My little guy is now 10 1/2 months old, and looking and acting more like a toddler everyday. He is standing for a few seconds on his own, walking while holding on to furniture, and climbing on everything his short little legs can pull up on. He can crawl across the living room and be halfway up the stairs in less than ten seconds!
His meals are also becoming much more toddler-like, in that we are avoiding purees as much as we can (sometimes those handy pouches like the Sprout or Happy Baby brands are convenient for on-the-go snacks!) and focusing on “real” foods. With this change, I have to repeat to myself almost daily, “I am not a short-order cook. I am not a short-order cook.” Sometimes it can be hard not to let his CF (cystic fibrosis for new readers) get the better of me. With CF, growth and maintaining a healthy weight can be difficult, but it is an important factor for good lung health. Also, once I give him his dose of enzymes (which he has to take before he eats, every time he eats or his body can not process the fat and protein), he only has an hour time frame to eat, and there is a limited amount of enzymes he can take in a day, so if he doesn’t eat well, then I have to wait at least a couple of hours before I can give him more enzymes to eat again. So for that reason, I struggle with the feeding choices. The part of me that is always concerned for his health wants to keep offering him things until I find something that he’s willing to eat. However as his dietician pointed out, doing that is teaching him to be in control of the food, which can lead to unhealthy habits. I know that this is true from experience: my now six-year-old only ate cereal, chicken, meatballs, corn, grapes, and snacks for the first four years of his life. Why? Because I would give in to his pickiness. If he wouldn’t eat the spaghetti and broccoli that we had for supper, I would make him his own separate meal of one of those things that I knew he would eat. Today, he’s a much healthier eater, but I wish I would have been persistent when he was younger about encouraging a variety of healthier foods for him. And so with my 10 month old, I am being persistent. I will give him a couple of options at snacks and 3-4 different foods for meals, and he eats what he eats. If it’s all or most of it, I feel good. If he barely touches it, I worry a bit about him gaining weight, but I don’t give in go through the fridge or pantry, shelling out food after food until I find something that he will eat. I does help me to know that I still nurse him or give some some formula after each meal, but the amount of that is slowly decreasing, and starting next month, we will begin transitioning him to whole milk! Stay tuned for next Munchkin Meals to see how that goes!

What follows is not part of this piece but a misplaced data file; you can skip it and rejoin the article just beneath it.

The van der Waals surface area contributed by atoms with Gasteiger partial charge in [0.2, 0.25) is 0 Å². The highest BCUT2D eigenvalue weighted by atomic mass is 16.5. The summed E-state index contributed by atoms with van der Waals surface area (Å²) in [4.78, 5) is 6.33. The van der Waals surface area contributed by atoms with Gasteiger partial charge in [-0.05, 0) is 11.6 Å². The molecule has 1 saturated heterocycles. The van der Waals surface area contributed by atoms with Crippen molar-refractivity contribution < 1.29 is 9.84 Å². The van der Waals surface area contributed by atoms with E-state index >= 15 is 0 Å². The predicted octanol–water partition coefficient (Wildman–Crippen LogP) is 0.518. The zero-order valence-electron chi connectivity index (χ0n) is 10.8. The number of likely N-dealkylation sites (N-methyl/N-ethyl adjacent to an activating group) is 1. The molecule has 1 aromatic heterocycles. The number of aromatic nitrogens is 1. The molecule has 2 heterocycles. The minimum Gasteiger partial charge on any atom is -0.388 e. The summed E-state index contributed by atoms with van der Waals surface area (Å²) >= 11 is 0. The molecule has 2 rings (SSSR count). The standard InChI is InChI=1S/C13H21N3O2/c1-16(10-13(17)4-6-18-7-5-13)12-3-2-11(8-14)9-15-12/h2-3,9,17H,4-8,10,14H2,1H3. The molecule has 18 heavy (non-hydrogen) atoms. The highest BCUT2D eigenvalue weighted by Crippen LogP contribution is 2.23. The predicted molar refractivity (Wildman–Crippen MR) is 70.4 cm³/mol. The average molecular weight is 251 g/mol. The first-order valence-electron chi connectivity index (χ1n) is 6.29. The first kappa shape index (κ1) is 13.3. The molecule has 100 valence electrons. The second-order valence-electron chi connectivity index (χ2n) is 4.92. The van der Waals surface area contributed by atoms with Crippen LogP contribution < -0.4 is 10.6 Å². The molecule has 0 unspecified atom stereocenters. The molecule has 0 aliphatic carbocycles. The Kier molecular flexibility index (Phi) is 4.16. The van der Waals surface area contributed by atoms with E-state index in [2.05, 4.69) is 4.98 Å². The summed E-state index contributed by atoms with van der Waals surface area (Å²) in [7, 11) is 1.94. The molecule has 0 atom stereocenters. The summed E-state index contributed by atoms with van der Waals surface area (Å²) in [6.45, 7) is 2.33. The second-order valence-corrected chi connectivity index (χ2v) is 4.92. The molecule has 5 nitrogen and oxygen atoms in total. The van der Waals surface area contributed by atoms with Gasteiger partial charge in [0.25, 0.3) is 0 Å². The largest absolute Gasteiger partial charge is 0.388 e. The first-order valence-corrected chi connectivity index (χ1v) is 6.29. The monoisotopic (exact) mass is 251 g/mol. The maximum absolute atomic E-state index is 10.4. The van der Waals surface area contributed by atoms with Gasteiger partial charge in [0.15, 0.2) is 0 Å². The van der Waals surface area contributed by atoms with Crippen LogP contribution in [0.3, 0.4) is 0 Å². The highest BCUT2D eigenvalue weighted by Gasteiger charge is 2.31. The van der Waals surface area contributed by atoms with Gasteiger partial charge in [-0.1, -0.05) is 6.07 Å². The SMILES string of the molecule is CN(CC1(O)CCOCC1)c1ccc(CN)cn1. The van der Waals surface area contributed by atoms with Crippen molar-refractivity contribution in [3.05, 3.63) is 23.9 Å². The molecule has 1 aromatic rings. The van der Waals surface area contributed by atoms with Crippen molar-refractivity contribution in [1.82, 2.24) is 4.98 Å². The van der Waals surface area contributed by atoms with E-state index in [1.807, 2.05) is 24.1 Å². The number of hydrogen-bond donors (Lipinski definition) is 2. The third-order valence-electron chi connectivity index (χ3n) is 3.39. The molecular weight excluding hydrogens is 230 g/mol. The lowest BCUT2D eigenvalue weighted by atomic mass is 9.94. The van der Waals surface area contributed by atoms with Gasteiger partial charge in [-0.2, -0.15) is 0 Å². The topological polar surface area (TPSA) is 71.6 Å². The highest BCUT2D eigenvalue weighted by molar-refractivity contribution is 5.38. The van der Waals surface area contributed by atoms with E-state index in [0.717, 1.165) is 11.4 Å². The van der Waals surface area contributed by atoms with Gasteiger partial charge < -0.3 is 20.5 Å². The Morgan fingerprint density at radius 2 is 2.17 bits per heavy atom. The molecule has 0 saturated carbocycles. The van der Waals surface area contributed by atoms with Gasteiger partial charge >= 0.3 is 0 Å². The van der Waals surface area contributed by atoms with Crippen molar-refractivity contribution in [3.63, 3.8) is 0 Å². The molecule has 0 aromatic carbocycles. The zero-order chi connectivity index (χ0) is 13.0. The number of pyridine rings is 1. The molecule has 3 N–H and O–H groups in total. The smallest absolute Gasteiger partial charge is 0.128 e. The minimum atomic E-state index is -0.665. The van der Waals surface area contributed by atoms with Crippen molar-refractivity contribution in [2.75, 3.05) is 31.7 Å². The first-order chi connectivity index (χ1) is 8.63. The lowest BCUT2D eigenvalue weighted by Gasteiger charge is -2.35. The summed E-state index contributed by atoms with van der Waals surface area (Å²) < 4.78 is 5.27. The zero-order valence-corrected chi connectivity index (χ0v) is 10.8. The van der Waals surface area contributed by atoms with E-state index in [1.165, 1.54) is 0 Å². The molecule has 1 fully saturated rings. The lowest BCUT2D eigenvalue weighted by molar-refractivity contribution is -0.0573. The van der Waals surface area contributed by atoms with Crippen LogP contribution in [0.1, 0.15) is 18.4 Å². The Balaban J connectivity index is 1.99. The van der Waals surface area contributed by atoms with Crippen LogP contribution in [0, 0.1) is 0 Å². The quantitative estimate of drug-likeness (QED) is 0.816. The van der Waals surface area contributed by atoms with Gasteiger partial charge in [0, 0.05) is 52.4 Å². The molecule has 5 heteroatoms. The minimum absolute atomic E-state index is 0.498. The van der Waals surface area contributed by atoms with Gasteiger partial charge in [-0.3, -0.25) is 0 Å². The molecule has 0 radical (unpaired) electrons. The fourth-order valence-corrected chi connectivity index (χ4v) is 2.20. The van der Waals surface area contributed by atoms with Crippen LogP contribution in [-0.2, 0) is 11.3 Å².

So, what does a day like this look like? I’ve taken a lot of pics to show you! (All from my phone, so I apologize about the poor quality. I’m definitely not a professional photographer!)
Breakfast: Whole wheat bagel with cream cheese and a banana. He ate about 1/4 of a large bagel and several bites of the banana, and then I nursed him.
Mid-Morning Snack: Chobani greek yogurt. He has one of these almost every day, because it’s so healthy for him and high in protein. He almost always eats the whole thing like he did with this one!
Lunch: Grilled cheese and avocado (such a yummy combination!) with strawberry slices and a few yogurt drops. He ate about a 1/4 of a full sandwich (and I finished the rest of it!) but barely tried the strawberry or yogurt drops. A pretty light lunch. Then I nursed him again.
Afternoon Snack: Honeydew melon, string cheese, and Annie’s Organic Bunnies cheddar crackers. This was his first time with the melon, but he usually likes the cheese and crackers. However, this particular time he was completely uninterested. I did give him a bottle, for his vitamins and salt intake, but only 4oz, because I do not want him to fill up on formula alone. After the bottle, he ate a couple of crackers, but most of this snack went untouched. (PS-I also realized after taking these pictures how messy our highchair cover was that day! Just keeping it real.)
Supper: I made Creamy Cauliflower Soup (a recipe shared by Allyson at Domestic Superhero, except we used “real” foods instead of the low-fat versions. We need the higher calories and fat for my little CFer!) and BLTs. He was hungry and crabby before the bacon was finished baking (Anyone else cook bacon in the oven?? So much easier!), so instead of the BLT, I made a slice of whole grain toast and spread some avocado on it. He ate his whole bowl of soup (probably 1/2 cup) plus several bites of the toast. I nursed him afterward, and then he was ready for bed! Being so active (and down to only two naps a day) wears him out!
Some days are better. Some days are worse. But I refuse to let the fears of CF run our kitchen. Nutrition with CF-specific supplements will run it instead. And starting while he is young is the key.
Thanks for reading today! Be sure to check out the other Munchkin Meals link-ups for more healthy meal and snack ideas for babies and toddlers!
Continuing my Baby Tips for First-Time Parents series from last week, part two covers cleaning (at home and away) and hygiene. Especially this time of year when the flu and other viruses are rampant, this is such an important topic to discuss. I hope you find some helpful hints here. Feel free to share some of your own tips in the comments below!
Cleaning and Hygiene
-Babies don’t need a bath every day. Typically, babies only need a bath every 2-3 days. Any more than that, and it actually dries out their skin! We tend to bathe our baby boy MWF or even only MTh if it seems like three times a week is too often for his skin. If this is a new concept for you, you might have two questions: